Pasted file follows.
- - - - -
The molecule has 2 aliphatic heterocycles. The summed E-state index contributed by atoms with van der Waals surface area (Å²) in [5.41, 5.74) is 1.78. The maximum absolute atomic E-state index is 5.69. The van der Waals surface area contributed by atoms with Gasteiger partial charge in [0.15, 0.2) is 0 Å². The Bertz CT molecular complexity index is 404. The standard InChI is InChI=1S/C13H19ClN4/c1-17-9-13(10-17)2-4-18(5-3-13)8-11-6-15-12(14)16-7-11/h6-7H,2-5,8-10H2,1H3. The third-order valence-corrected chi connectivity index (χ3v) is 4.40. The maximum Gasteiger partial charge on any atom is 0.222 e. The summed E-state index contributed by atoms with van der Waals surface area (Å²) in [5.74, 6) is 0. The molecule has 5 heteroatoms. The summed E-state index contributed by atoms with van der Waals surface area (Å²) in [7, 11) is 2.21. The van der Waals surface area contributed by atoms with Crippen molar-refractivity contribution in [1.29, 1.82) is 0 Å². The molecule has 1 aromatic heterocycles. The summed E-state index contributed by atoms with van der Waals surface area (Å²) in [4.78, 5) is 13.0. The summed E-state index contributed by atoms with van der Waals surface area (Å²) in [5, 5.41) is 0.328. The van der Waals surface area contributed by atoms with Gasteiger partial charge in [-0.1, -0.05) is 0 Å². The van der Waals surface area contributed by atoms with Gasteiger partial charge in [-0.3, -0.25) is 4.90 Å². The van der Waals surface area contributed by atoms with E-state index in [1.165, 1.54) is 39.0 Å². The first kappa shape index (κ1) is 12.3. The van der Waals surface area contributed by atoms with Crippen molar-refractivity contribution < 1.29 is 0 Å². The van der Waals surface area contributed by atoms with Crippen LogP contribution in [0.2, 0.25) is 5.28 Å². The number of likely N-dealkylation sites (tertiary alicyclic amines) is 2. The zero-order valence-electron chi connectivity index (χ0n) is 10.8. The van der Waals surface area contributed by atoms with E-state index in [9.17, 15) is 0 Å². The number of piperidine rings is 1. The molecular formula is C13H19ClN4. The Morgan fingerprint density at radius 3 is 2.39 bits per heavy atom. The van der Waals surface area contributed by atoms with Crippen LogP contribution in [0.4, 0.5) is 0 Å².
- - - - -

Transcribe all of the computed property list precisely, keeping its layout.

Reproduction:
The molecule has 2 aliphatic heterocycles. The summed E-state index contributed by atoms with van der Waals surface area (Å²) in [5.41, 5.74) is 1.78. The maximum absolute atomic E-state index is 5.69. The van der Waals surface area contributed by atoms with Gasteiger partial charge in [0.15, 0.2) is 0 Å². The Bertz CT molecular complexity index is 404. The standard InChI is InChI=1S/C13H19ClN4/c1-17-9-13(10-17)2-4-18(5-3-13)8-11-6-15-12(14)16-7-11/h6-7H,2-5,8-10H2,1H3. The third-order valence-corrected chi connectivity index (χ3v) is 4.40. The maximum Gasteiger partial charge on any atom is 0.222 e. The summed E-state index contributed by atoms with van der Waals surface area (Å²) in [5.74, 6) is 0. The molecule has 5 heteroatoms. The summed E-state index contributed by atoms with van der Waals surface area (Å²) in [7, 11) is 2.21. The van der Waals surface area contributed by atoms with Crippen molar-refractivity contribution in [1.29, 1.82) is 0 Å². The molecule has 1 aromatic heterocycles. The summed E-state index contributed by atoms with van der Waals surface area (Å²) in [4.78, 5) is 13.0. The summed E-state index contributed by atoms with van der Waals surface area (Å²) in [5, 5.41) is 0.328. The van der Waals surface area contributed by atoms with Gasteiger partial charge in [-0.1, -0.05) is 0 Å². The van der Waals surface area contributed by atoms with Gasteiger partial charge in [-0.3, -0.25) is 4.90 Å². The van der Waals surface area contributed by atoms with E-state index in [1.165, 1.54) is 39.0 Å². The first kappa shape index (κ1) is 12.3. The van der Waals surface area contributed by atoms with Crippen molar-refractivity contribution < 1.29 is 0 Å². The van der Waals surface area contributed by atoms with Crippen LogP contribution in [0.2, 0.25) is 5.28 Å². The number of likely N-dealkylation sites (tertiary alicyclic amines) is 2. The zero-order valence-electron chi connectivity index (χ0n) is 10.8. The van der Waals surface area contributed by atoms with E-state index in [9.17, 15) is 0 Å². The number of piperidine rings is 1. The molecular formula is C13H19ClN4. The Morgan fingerprint density at radius 3 is 2.39 bits per heavy atom. The van der Waals surface area contributed by atoms with Crippen LogP contribution in [0.4, 0.5) is 0 Å².